us-renewables
U.S renewable energy technologies encompass a broad, diverse array of technologies, including solar photovoltaics, solar thermal power plants and heating/cooling systems, wind farms, hydroelectricity, geothermal power plants, and ocean power systems and the use of biomass.

Washington DC – Notwithstanding the Covid-19 pandemic, electrical generation by the nation’s utility-scale wind and solar plants continues to set new records.

In fact, it was 35.1% greater in November 2020 than it was in the same month a year earlier, according to a SUN DAY Campaign analysis of new data released by the U.S. Energy Information Administration (EIA).

The latest issue of EIA’s “Electric Power Monthly” (with data through November 30, 2020) also reveals that, year-to-date, solar-generated electricity – including distributed (e.g., rooftop) solar – expanded by 22.5% (compared to the same period in 2019) and provided almost 3.4% of the nation’s total. Wind grew by 13.8% and accounted for 8.2% of total generation. Combined, electrical generation by wind and solar grew by 16.2% in 2020. No other energy sources experienced similarly high growth rates.

From January through November, electrical generation by geothermal energy and hydropower also increased – by 8.0% and 0.8% respectively – while that from biomass fell by 2.5%. The electrical output by all renewables increased by 8.8% and provided 20.7% of the country’s total electrical output – up from 18.4% a year earlier. Thus, renewables are now on track to surpass EIA’s recent forecast of 20.0% of U.S. electricity coming from green sources in 2020.*

Moreover, as predicted by the SUN DAY Campaign a year ago, renewables’ share of U.S. electrical generation has eclipsed that of nuclear power (19.4%) and coal (18.8%). Renewables produced 10.1% more electricity than coal through November 2020. In fact, electrical generation by coal was 22.1% lower than a year earlier. In addition, renewable energy sources produced 6.2% more electricity than did nuclear power whose output fell 2.2% during the same eleven-month period.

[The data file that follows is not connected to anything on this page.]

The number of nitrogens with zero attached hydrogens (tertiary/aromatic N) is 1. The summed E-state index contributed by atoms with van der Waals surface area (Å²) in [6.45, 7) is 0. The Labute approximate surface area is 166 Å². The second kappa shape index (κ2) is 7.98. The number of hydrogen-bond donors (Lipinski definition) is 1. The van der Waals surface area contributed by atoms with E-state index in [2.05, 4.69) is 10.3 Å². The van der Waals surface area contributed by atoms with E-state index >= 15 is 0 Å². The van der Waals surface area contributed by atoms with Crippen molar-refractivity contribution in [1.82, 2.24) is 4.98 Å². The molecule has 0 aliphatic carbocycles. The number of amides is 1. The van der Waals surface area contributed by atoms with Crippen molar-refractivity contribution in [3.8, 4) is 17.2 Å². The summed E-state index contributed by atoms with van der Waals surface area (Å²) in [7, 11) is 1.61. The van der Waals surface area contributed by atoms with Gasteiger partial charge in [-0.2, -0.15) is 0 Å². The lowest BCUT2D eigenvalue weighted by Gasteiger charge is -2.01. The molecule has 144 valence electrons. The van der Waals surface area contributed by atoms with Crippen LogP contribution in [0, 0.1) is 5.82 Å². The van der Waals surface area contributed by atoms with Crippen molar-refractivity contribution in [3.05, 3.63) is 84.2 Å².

And in what may prove to be a harbinger of things to come, the increase in new electricity from wind and solar was greater than the increase in electrical generation by natural gas. That is, during the first eleven months of 2020, solar and wind produced 59,859 gigawatt-hours (GWh) more than they did during the same period in 2019. By comparison, electrical generation by natural gas increased by only 35,874 GWh. While it continued to provide the largest share (40.2%) of the nation’s electrical output, natural gas grew by only 2.5% during the first eleven months of 2020 and actually dropped by 8.6% in the month of November.

“With a far more supportive Biden administration now directing national energy policy, renewably-generated electricity seems poised for rapid growth,” noted the SUN DAY Campaign’s executive director Ken Bossong. “While EIA foresees renewables providing 23% of U.S. electricity in 2022, the actual percentage could very well be significantly higher – perhaps 25% or more.”

# # # # # # # # #

* In its most recent “Short-Term Energy Outlook” report issued on January 12, 2021, EIA said it “expects the share of generation from renewable sources will [be] 20% in 2020 [and increase] to 21% in 2021 and to 23% in 2022.”

NOTE: Unless otherwise indicated, the electricity figures cited above include EIA’s “estimated small-scale solar photovoltaic” (e.g., rooftop solar systems) which account for almost a third (31.7%) of total solar output and more than five percent (5.1%) of total net electrical generation by renewable energy sources.

Editorial Team
We are experts with the mission to inform, educate and inspire the industry. We are passionately curious, enthusiastic, and motivated to make a positive impact in the world. Send us a tip via editors @ pvbuzz [dot] com.

Solar lending company Loanpal — raised USD $800M from some of the world’s largest investors

Previous article

GM plans to switch its entire fleet to electric by 2035 and use 100 percent renewables by 2030

Next article

You may also like

Comments

Leave a reply